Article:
GDP growth up by 1.8% in the first quarter – it’s life George but not as we need it.


GDP growth in the first quarter was up by 0.5% compared to the final quarter of 2010 and up by 1.8% compared to a year ago. The preliminary estimate is in line with consensus forecasts. Ed Balls, Shadow Chancellor, said: “These figures show an economy that has flatlined since the autumn.” On the other hand, the Chancellor and the Prime Minister were able to claim both the 0.5% and the 1.8% year on year growth represent a positive growth out turn. It is growth and evidence of life but not as we need it for this stage in the recovery.
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Apple Case Study – from the iPod to the iPad – Product Life Cycles and growth potential


The Apple product life cycles indicates just how big the iPhone and the iPad will be over the next few years. It took the iPod five years to break the thirty million units per annum mark. The iPhone got there in four and the iPad will make it in year two of launch. As for the Sony Walkman it never made it, it took over ten years to top out, the iPod topped out within eight years of launch. Apple product Life Cycles are moving faster and higher sooner than ever before. for Apple, four years of strong growth are evident from products already in the line up, both the iPhone and the iPad are set to hit the one hundred million units per annum mark in 2012 and 2014. Despite the march of the Androids, the Apple growth story will continue.
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Puzzles at the Bank of England as the economy doesn’t fit the models


The Bank of England is puzzled that theory isn’t working. A depreciation of sterling according should lead to an improvement in the Balance of Payments. Exports are cheaper and imports are more expensive. There should be a reduction in import volumes but the bank noted : “It was puzzling that import growth had remained so robust, despite the substantial depreciation of sterling.In 1983 the UK went into deficit in manufactured goods following the Howe Thatcher pogrom. The trend decline is getting worse not better. Only in one manufacturing sector, chemicals does the UK trade at a surplus the rest is in serial deficit. Devaluation isn’t working but then it never did.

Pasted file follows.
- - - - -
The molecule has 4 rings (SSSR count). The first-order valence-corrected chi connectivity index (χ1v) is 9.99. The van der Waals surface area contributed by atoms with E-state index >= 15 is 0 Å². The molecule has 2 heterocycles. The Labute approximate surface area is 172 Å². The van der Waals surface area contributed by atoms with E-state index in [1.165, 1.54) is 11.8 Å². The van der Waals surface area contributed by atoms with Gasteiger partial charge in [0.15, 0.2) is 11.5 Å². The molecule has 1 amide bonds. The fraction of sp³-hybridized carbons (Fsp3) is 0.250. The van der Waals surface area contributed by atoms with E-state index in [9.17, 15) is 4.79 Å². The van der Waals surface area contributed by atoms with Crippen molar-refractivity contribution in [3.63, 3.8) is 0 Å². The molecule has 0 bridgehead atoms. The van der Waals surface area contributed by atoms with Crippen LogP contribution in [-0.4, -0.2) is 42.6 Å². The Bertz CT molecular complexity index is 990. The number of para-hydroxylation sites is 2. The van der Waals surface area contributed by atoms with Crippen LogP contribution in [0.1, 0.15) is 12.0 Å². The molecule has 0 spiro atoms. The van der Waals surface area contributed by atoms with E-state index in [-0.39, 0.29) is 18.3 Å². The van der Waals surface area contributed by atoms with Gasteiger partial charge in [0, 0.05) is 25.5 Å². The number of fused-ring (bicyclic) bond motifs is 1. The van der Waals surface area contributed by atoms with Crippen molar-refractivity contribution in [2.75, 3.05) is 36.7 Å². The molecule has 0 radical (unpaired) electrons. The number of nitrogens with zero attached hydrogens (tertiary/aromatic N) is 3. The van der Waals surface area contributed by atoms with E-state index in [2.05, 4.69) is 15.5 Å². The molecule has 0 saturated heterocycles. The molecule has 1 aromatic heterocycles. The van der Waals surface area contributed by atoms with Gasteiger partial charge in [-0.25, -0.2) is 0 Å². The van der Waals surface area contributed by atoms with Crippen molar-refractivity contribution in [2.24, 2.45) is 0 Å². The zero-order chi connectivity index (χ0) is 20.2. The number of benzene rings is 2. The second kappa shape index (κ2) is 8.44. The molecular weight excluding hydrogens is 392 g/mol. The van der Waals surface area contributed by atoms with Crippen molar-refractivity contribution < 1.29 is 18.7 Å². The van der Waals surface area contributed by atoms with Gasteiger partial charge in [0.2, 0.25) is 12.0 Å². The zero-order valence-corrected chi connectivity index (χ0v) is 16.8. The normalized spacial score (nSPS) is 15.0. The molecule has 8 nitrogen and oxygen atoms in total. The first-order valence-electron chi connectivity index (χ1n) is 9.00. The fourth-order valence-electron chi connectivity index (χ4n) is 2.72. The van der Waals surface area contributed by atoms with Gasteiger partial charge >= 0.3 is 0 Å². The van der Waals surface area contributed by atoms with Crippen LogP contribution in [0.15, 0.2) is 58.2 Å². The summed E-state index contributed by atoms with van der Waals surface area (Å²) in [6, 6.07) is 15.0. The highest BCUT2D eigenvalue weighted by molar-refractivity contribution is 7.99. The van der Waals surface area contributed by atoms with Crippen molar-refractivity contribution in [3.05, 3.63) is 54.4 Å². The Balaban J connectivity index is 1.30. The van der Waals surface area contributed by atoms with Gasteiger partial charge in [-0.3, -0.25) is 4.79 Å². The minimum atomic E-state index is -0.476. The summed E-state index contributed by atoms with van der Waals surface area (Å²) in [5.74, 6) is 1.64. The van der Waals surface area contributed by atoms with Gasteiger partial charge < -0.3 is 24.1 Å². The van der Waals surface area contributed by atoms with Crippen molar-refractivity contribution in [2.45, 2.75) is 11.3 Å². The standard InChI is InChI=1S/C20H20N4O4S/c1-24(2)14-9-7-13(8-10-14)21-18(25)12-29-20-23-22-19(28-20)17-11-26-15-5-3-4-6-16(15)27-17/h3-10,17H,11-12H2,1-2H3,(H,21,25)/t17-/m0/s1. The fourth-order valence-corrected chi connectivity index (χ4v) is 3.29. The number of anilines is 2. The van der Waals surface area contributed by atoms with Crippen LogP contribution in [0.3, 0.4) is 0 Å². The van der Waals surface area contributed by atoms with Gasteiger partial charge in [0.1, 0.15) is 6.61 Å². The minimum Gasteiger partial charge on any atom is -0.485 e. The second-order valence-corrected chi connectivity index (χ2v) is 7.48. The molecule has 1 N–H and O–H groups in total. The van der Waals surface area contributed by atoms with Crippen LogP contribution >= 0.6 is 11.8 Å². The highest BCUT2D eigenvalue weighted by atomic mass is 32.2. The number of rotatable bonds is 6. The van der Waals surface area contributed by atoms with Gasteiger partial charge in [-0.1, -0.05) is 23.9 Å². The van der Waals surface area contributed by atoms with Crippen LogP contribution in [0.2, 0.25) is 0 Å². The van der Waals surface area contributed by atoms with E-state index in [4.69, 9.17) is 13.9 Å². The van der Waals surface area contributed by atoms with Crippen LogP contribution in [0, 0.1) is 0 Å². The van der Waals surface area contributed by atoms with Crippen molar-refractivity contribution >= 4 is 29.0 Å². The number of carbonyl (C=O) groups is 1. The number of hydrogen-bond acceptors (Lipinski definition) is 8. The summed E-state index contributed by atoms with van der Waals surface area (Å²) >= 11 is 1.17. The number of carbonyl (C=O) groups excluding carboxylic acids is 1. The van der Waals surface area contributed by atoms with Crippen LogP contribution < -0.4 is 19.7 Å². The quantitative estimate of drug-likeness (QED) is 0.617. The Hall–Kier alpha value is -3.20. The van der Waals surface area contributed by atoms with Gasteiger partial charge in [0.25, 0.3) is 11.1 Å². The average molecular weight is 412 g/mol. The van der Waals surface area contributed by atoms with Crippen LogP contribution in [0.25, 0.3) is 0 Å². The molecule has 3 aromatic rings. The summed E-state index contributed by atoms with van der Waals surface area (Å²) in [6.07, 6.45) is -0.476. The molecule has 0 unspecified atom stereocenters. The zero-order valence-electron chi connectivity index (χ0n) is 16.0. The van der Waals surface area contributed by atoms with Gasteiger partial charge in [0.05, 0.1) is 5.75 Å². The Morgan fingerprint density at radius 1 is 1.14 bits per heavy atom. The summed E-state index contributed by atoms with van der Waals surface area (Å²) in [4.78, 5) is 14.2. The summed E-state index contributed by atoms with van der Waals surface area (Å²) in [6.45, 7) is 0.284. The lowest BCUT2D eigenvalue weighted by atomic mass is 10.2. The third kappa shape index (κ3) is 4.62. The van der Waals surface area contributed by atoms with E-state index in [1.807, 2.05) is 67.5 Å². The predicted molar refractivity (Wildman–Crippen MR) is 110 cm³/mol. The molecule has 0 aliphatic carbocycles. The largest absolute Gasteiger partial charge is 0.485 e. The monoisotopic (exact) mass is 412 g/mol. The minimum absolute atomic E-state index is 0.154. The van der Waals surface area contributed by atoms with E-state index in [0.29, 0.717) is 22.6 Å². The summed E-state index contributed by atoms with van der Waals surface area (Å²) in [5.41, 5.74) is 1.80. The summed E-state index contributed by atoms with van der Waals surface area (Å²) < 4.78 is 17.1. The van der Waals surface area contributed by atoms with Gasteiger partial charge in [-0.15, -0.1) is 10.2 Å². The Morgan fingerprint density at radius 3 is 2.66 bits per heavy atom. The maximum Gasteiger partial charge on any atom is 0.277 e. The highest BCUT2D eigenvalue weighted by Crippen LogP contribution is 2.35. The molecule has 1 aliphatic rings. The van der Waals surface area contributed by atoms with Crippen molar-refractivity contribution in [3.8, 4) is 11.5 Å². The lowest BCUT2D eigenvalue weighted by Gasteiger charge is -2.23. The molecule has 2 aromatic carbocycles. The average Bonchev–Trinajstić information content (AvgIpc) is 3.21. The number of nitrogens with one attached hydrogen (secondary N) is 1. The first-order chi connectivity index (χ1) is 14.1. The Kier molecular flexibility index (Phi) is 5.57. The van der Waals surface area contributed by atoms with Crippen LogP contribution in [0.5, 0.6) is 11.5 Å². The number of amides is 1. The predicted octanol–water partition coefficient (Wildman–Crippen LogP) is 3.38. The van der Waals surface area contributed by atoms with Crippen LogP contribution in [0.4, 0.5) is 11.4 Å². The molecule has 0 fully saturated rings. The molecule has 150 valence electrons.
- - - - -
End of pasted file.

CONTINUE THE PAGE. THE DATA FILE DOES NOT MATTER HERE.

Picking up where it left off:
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Apple Case Study – from the iPod to the iPad – Steve Jobs and the Growth Share Matrix


Why did Apple choose the iPod in 2001 and what had happened to Sony and the Walkman. Why hadn’t they made a move? These were the key questions which prompted my case study, Apple from the iPod to the iPad. The staggering revelation was that Apple had utilised classic tools of an analysis to identify the product opportunity. Better still at the launch of the iPod, Steve Jobs spoke in classic three dimensional strategic management analysis. The video clip used when presenting the case study tells all. “Why music”, says Jobs, “because it’s a huge market and no one has got the formula right”. It’s two dimensional Strategic Management.
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My special invitation has arrived …..


Blackpool Pleasure Beach, Nickelodeon Land is the new 6 acre area brimming with 14 rides and attractions, a Nickelodeon store, fun game stalls, a huge new restaurant and home to a whole host of famous Nickelodeon characters. New rides include SpongeBob’s Splash Bash, The Rugrats Lost River, the Avatar Airbender, Nickelodeon Streak, Dora’s World Voyage and Diego’s Rainforest Rescue.
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UK Trade deficit – this is no time to be bashing the banks!